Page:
The lit-up computer screen is now our symbol of knowledge and power, "omnipresent and omniscient as the eye of almighty God in days gone by," said Nobel Prize--winning Irish poet Seamus Heaney in his keynote address to some 4,765 library and information professionals from 122 countries at the annual conference of the International Federation of Library Associations and Institutions (IFLA) in Glasgow, Scotland, August 18-24.
Many of the 220 conference sessions grappled with the dilemmas and challenges created by computer omni-science, such as intellectual-property rights, digital preservation, and open access to the Internet.
Playing with the conference theme, "Libraries for Life," Heaney noted that "in the first place and in the last resort, libraries are for dear life also." Both writers and librarians are "involved in a holding action," he said, looking for ways to hang on to the world's creative output. Heaney observed that librarians are having to reinvent themselves in ways that can scarcely be imagined.
Presiding over the conference, IFLA President Christine Deschamps of France noted, "Few professions have managed to make the new technologies their own as we have, have managed to adapt so effectively, have made such good use of technical progress to create products, formats, and standards."
Assessing the Information Age
In a talk titled "Flaming Intimacy: Information and Identity," British Council board member Gerard Lemos observed that the Internet has fundamentally redrawn the way in which people can organize themselves, for both peaceful protest and terrorism. In depth and perception, however, technology has a long way to go in keeping up with human beings, he said. Ultimately, it "brings enormous potential to do good if people like you can help us to manage information in real time, across the whole system, and in a way that is practitioner-focused, not solely for the benefit of theoreticians."
Talking about "indigenous knowledge" and "Western ways of knowing," Martin Nakata of the University of South Australia's Aboriginal Research Institute, posited that the Internet has eliminated some barriers and has been embraced by many indigenous peoples. "The global push to describe and document indigenous knowledge is gaining momentum," he said, "without any commensurate interest in the epistemological study of indigenous knowledge systems."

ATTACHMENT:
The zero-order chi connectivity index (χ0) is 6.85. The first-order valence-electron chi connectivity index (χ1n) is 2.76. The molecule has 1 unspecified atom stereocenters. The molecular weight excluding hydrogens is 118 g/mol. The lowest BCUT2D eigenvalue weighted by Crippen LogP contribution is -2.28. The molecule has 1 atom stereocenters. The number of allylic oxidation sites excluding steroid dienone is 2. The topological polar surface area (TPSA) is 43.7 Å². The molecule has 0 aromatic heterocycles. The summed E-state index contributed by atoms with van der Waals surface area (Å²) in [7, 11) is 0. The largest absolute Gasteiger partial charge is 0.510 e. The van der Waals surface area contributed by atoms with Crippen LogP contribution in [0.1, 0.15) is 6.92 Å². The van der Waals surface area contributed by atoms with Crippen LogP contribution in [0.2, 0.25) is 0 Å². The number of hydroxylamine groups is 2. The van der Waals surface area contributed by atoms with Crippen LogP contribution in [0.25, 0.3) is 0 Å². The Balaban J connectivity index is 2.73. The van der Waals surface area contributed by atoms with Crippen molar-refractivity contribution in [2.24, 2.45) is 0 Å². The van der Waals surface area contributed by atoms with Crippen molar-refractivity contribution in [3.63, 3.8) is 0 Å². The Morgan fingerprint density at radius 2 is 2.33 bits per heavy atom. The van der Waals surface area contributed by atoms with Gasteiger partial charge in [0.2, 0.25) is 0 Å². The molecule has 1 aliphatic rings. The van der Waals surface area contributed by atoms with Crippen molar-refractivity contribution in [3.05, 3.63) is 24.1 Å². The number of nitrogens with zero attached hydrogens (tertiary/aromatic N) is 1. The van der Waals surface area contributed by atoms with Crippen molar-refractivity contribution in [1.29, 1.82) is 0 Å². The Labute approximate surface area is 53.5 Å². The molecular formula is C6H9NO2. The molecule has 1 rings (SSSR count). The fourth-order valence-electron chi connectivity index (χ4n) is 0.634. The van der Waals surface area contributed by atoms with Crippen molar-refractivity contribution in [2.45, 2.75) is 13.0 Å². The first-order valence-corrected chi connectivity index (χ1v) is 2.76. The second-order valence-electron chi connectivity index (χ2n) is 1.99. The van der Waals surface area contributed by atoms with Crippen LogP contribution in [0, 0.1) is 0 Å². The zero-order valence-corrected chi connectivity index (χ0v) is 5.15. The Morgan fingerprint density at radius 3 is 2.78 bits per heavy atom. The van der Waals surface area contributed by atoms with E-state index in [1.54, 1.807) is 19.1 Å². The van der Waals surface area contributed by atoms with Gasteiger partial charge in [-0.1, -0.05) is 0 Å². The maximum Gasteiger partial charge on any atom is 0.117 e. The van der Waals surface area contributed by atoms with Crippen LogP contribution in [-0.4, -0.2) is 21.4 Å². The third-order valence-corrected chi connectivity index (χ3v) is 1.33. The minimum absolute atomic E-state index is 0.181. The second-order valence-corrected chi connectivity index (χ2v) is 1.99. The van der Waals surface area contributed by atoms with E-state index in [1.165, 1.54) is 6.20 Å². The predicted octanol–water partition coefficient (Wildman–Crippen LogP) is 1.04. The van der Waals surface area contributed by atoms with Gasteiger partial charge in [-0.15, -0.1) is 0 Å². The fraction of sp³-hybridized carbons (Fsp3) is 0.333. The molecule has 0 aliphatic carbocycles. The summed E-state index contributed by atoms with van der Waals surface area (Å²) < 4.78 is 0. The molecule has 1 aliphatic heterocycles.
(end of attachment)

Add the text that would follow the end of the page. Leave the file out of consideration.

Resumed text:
"The library is the last bastion of possibility," author Anne Fine said, and "the sense of real welcome now extended to the child" is the most dramatic change in libraries she has seen in her lifetime. Children need librarians, especially in an information age, she said, because they do not have the skills "to distinguish between the sensible, the outlandish, and the simply mad."
Five-year IFLA Treasurer Derek Law of Scotland, outfitted in a kilt, said he had been boosting Glasgow for his entire term, and was pleased to report that "things are looking positive on most fronts," especially corporate support. He joked that he had to be "very parsimonious, indeed very Scottish," in his management of IFLA finances.
Displays of cultural prowess
In addition to the working sessions, IFLA 2002 offered attendees many tastes of the culture and customs of the host country, including a concert at the Royal Concert Hall in Glasgow, sponsored by publishers John Wiley and Sons, a reception at the Glasgow Science Center with full hands-on access to the facility, and a reception at the National Museums of Scotland in Edinburgh, followed by a full-scale military tattoo outside Edinburgh castle, where IFLA-goers joined throngs of Brits as kilted bagpipers and military units from around the world displayed their musical and marching skills.
Founded in Edinburgh in 1927, IFLA returned this year to the United Kingdom for the first time since 1987 to celebrate its 75th anniversary and produced a short history of the federation (written by Donald G. …